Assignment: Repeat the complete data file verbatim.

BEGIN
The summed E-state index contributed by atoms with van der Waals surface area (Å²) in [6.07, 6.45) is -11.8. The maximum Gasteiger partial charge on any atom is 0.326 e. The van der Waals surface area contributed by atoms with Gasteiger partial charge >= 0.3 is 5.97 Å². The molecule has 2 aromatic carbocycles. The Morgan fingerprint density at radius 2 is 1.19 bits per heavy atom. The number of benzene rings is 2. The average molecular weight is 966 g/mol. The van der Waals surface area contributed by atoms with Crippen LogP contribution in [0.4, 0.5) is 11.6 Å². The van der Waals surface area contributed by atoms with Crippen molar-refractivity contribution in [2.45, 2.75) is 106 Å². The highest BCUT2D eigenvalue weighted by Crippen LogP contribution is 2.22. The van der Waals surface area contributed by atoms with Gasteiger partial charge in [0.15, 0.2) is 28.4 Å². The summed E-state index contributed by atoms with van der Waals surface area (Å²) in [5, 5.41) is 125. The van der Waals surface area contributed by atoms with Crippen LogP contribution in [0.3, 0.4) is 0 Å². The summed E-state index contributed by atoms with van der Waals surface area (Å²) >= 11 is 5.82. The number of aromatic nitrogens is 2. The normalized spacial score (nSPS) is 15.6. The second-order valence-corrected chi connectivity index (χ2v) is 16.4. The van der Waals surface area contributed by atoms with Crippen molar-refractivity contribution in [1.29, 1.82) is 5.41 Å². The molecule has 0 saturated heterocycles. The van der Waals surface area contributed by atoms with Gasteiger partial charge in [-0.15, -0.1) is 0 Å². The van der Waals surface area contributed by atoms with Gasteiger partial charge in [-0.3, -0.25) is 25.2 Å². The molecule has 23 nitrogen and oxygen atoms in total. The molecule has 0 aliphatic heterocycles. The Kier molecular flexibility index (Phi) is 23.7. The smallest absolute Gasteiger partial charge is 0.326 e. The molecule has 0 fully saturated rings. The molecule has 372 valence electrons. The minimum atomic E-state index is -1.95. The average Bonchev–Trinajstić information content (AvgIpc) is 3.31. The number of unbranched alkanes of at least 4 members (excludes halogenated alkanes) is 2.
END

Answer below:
The summed E-state index contributed by atoms with van der Waals surface area (Å²) in [6.07, 6.45) is -11.8. The maximum Gasteiger partial charge on any atom is 0.326 e. The van der Waals surface area contributed by atoms with Gasteiger partial charge >= 0.3 is 5.97 Å². The molecule has 2 aromatic carbocycles. The Morgan fingerprint density at radius 2 is 1.19 bits per heavy atom. The number of benzene rings is 2. The average molecular weight is 966 g/mol. The van der Waals surface area contributed by atoms with Crippen LogP contribution in [0.4, 0.5) is 11.6 Å². The van der Waals surface area contributed by atoms with Crippen molar-refractivity contribution in [2.45, 2.75) is 106 Å². The highest BCUT2D eigenvalue weighted by Crippen LogP contribution is 2.22. The van der Waals surface area contributed by atoms with Gasteiger partial charge in [0.15, 0.2) is 28.4 Å². The summed E-state index contributed by atoms with van der Waals surface area (Å²) in [5, 5.41) is 125. The van der Waals surface area contributed by atoms with Crippen LogP contribution in [0.3, 0.4) is 0 Å². The summed E-state index contributed by atoms with van der Waals surface area (Å²) >= 11 is 5.82. The number of aromatic nitrogens is 2. The normalized spacial score (nSPS) is 15.6. The second-order valence-corrected chi connectivity index (χ2v) is 16.4. The van der Waals surface area contributed by atoms with Crippen molar-refractivity contribution in [1.29, 1.82) is 5.41 Å². The molecule has 0 saturated heterocycles. The van der Waals surface area contributed by atoms with Gasteiger partial charge in [-0.15, -0.1) is 0 Å². The van der Waals surface area contributed by atoms with Gasteiger partial charge in [-0.3, -0.25) is 25.2 Å². The molecule has 23 nitrogen and oxygen atoms in total. The molecule has 0 aliphatic heterocycles. The Kier molecular flexibility index (Phi) is 23.7. The smallest absolute Gasteiger partial charge is 0.326 e. The molecule has 0 fully saturated rings. The molecule has 372 valence electrons. The minimum atomic E-state index is -1.95. The average Bonchev–Trinajstić information content (AvgIpc) is 3.31. The number of unbranched alkanes of at least 4 members (excludes halogenated alkanes) is 2.